As is often the case, we’re at fault. Humans, that is.

A recent study suggests that hunter-gatherers in New Guinea some 18,000 years ago may have collected the eggs cassowaries — large flightless birds — before they hatched and then raised the chicks to adulthood.

The lead author of the study, Kristina Douglas, said, “This behavior that we are seeing is coming thousands of years before domestication of the chicken.”

Douglas,an assistant professor of anthropology and African studies at Penn State University, added, “And this is not some small fowl, it is a huge, ornery, flightless bird that can eviscerate you.”

And cassowaries *can* eviscerate you.

Cassowaries are native to New Guinea and parts of Australia, and are known to attack people and animals if they feel threatened. They are similar to emus and stand up to 6 feet tall and weigh up to 130 pounds, with black body feathers and bright blue heads and necks.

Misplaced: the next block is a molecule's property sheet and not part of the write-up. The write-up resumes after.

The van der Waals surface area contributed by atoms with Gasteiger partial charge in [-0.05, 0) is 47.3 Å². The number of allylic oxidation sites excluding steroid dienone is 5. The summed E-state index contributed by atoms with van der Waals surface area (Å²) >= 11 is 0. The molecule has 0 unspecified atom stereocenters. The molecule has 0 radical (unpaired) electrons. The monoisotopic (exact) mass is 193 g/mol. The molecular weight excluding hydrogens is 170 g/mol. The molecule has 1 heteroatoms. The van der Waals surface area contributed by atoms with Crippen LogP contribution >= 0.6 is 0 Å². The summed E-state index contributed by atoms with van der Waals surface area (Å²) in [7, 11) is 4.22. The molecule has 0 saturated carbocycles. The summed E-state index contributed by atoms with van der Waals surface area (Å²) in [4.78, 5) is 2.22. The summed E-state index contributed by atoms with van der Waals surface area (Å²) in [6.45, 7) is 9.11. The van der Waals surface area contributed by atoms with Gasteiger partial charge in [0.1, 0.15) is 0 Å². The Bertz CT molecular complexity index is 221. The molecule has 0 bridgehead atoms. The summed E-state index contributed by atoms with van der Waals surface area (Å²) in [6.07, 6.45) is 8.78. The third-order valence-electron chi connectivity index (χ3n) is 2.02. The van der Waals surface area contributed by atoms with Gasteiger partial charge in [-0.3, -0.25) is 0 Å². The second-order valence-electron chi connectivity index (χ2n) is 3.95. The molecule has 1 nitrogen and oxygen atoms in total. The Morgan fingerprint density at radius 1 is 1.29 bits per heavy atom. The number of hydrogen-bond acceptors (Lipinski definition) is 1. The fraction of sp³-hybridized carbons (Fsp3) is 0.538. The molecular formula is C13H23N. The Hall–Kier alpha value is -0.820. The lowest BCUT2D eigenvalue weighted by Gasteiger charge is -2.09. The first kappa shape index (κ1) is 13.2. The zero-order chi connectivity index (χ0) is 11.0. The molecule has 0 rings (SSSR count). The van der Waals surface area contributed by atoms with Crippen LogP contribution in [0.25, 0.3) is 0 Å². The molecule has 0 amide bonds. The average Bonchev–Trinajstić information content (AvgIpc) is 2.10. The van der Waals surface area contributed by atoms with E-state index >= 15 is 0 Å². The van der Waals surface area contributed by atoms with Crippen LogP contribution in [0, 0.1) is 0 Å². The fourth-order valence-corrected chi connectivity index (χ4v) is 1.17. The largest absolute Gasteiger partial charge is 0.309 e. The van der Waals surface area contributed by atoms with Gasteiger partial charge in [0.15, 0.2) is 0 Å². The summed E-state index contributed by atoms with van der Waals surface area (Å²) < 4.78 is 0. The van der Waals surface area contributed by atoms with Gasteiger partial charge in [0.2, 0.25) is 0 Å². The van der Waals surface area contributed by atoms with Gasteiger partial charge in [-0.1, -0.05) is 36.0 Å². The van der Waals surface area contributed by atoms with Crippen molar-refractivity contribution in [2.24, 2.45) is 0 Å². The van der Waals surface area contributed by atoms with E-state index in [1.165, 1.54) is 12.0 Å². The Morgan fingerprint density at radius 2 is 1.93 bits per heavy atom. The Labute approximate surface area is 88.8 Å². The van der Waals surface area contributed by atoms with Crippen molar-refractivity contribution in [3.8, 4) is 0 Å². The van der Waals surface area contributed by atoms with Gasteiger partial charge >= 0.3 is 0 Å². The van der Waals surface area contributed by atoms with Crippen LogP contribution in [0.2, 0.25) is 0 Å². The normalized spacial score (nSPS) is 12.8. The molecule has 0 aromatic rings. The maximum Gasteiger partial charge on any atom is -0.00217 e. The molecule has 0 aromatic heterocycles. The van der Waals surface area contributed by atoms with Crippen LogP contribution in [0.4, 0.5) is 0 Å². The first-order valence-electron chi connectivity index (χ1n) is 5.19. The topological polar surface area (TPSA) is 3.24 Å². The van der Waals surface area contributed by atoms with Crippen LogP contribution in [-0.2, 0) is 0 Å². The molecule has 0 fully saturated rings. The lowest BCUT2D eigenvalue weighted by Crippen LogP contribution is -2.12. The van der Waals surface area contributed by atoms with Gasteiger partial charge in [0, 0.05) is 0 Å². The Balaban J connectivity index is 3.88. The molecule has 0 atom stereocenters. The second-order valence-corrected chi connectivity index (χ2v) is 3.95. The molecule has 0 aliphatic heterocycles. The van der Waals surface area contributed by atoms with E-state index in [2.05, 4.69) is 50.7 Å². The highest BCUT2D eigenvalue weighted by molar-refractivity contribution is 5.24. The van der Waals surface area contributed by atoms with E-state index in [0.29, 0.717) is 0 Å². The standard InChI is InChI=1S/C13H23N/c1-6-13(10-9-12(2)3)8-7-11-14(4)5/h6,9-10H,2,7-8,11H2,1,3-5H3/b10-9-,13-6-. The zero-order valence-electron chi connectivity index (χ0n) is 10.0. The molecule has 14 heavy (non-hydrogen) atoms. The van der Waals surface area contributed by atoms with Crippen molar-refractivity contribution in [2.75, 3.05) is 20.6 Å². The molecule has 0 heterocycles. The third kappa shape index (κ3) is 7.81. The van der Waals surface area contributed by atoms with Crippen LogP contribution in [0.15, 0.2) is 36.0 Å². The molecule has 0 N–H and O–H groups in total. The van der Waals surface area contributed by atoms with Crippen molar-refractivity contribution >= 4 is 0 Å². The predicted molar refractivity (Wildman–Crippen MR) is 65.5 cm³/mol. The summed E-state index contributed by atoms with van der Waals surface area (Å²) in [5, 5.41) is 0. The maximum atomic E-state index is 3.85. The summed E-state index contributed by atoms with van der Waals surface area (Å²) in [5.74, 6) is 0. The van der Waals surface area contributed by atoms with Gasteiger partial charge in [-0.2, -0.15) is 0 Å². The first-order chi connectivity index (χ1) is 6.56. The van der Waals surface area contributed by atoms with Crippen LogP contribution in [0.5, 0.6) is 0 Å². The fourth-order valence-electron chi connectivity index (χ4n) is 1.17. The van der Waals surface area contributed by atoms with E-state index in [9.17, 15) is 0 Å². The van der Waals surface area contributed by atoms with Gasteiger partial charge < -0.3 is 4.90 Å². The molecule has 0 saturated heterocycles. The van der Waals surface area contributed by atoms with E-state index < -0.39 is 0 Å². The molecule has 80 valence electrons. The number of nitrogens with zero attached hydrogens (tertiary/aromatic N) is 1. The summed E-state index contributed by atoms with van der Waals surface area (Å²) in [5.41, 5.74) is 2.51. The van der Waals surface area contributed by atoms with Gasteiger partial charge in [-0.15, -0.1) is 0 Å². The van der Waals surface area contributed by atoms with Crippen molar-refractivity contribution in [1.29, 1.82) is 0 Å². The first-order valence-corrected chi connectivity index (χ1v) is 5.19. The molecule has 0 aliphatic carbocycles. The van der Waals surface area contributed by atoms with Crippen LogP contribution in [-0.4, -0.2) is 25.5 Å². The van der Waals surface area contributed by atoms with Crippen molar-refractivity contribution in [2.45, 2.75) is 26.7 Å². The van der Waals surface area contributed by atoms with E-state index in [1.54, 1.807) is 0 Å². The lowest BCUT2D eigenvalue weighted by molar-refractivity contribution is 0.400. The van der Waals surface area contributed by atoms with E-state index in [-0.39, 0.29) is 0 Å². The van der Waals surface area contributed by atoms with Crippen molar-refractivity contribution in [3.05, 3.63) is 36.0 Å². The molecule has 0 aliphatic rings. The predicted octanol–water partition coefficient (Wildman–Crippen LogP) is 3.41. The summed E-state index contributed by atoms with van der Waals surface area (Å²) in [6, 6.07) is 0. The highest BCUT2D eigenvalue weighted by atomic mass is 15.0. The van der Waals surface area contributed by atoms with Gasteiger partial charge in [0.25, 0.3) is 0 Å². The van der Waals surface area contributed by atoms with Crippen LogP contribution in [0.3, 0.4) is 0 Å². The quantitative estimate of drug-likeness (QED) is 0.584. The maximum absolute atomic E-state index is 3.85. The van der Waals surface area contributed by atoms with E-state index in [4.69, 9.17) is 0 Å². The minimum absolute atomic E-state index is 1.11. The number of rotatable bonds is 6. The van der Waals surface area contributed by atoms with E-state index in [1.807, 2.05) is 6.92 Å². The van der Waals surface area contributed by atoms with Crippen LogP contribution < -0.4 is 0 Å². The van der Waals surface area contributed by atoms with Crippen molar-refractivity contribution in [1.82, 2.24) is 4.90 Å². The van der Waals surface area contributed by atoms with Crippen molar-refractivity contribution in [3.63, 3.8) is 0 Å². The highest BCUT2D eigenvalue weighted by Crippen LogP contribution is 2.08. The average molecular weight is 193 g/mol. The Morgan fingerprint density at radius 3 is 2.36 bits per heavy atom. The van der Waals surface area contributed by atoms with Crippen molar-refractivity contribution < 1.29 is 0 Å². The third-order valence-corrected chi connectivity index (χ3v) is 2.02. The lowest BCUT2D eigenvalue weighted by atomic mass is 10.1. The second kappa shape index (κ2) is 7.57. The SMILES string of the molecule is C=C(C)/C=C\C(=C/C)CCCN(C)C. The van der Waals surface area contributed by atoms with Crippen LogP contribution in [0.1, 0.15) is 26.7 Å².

The San Diego Zoo’s website describes the cassowary as being “rightfully considered the most dangerous bird in the world! Each 3-toed foot has a dagger-like claw on the inner toe that is up to 4 inches (10 centimeters) long. The cassowary can slice open any predator or potential threat with a single swift kick. Powerful legs help the cassowary run up to 31 miles per hour (50 kilometers per hour) through the dense forest underbrush.”

In 2019, a cassowary in Florida killed its 75-year-old owner.

But it’s all good, because researchers claim that cassowaries can be easily “imprinted.” That means they become attached to the first thing they see , a la John Hammond with the dinosaur eggs in Jurassic Park. So in theory, they’re easy to raise.

Maybe that’s why they apparently kept them as pets 18,000 years ago.

Or maybe they were just dumb. After all, it didn’t turn out all that great for Hammond.